Find the limit: lim x-> 0+ tan ^-1 (lnx) =? I have no ide where to begin here? Can someone explain this in simple steps? Please, do not just give me another limit equation... Thanks
Follow Math Help Forum on Facebook and Google+
lim x-> 0+ tan ^-1 (lnx) = tan^(-1)[lim(ln(x)] = tan^(-1)(-infinity)= -pi/2
Originally Posted by DBA Find the limit: lim x-> 0+ tan ^-1 (lnx) =? I have no ide where to begin here? Can someone explain this in simple steps? Please, do not just give me another limit equation... Thanks I sure will give you another limit equation, son. If we let this becomes . Is the answer clear now?
Let's do something wacky and fun. Note that Use L'hopital on the inside: The limit tends to -1 and we get So, we get
Originally Posted by Calculus26 lim x-> 0+ tan ^-1 (lnx) = tan^(-1)[lim(ln(x)] = tan^(-1)(-infinity)= -pi/2 is lim x-> 0+ tan ^-1 (lnx) = tan^(-1)[limx-> 0+ (ln(x))] ?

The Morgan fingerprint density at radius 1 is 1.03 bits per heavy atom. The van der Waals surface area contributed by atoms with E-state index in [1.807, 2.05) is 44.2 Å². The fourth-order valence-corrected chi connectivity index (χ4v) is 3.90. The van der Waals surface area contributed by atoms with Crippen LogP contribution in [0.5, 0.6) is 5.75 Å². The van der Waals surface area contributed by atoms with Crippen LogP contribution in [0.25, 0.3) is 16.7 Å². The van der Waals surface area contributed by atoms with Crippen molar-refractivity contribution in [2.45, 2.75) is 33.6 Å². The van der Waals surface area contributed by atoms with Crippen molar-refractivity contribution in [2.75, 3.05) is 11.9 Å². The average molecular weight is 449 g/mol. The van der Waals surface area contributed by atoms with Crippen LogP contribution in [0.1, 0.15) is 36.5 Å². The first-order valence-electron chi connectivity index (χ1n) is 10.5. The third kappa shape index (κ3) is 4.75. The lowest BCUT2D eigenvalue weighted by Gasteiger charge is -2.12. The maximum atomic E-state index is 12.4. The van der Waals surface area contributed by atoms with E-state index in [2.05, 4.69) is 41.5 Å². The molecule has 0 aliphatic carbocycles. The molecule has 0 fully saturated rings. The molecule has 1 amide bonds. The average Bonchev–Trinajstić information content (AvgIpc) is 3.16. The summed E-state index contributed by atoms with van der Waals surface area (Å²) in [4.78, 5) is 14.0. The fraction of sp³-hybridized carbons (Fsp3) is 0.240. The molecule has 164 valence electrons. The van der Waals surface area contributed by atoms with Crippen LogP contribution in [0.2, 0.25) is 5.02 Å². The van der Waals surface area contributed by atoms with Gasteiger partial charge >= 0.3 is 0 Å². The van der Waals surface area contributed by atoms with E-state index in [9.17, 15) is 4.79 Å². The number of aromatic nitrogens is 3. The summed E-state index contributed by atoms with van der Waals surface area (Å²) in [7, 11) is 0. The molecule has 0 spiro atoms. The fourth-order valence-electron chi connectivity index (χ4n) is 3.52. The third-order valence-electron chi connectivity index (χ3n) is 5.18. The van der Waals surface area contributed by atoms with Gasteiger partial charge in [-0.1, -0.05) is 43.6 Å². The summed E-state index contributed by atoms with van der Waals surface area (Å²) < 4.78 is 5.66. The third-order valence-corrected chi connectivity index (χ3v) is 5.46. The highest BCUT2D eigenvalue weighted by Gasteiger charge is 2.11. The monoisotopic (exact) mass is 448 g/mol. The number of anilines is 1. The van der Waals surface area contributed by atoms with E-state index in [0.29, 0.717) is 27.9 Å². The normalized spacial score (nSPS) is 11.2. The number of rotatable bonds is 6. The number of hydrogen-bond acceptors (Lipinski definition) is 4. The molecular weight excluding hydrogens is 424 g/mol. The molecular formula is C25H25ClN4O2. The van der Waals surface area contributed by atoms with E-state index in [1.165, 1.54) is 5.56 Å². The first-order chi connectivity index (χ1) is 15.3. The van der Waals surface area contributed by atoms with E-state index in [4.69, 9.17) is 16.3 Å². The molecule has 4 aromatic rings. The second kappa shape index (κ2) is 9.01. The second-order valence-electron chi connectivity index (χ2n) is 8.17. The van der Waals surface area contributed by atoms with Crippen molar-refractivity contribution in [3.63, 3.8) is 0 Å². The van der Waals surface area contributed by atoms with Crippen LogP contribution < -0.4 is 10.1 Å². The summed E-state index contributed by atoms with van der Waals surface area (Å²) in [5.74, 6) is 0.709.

Originally Posted by Drexel28 I sure will give you another limit equation, son. If we let this becomes . Is the answer clear now? Hi, thanks. but why lim z -> -infinity?
Originally Posted by galactus Let's do something wacky and fun. Note that Use L'hopital on the inside: The limit tends to -1 and we get So, we get Thanks, but we did not have L'hopital yet and with the number i I don't understand a thing. Sorry
yes in general limf(g) = f(lim(g)) at a point if x = a if g is continuous at x = a and the limf exists at g(a)
I am sorry. Perhaps I shouldn't have done that. Just having fun. You will learn L'Hopital in time. It's a handy tool. There are easier ways to go about it. Take note that
View Tag Cloud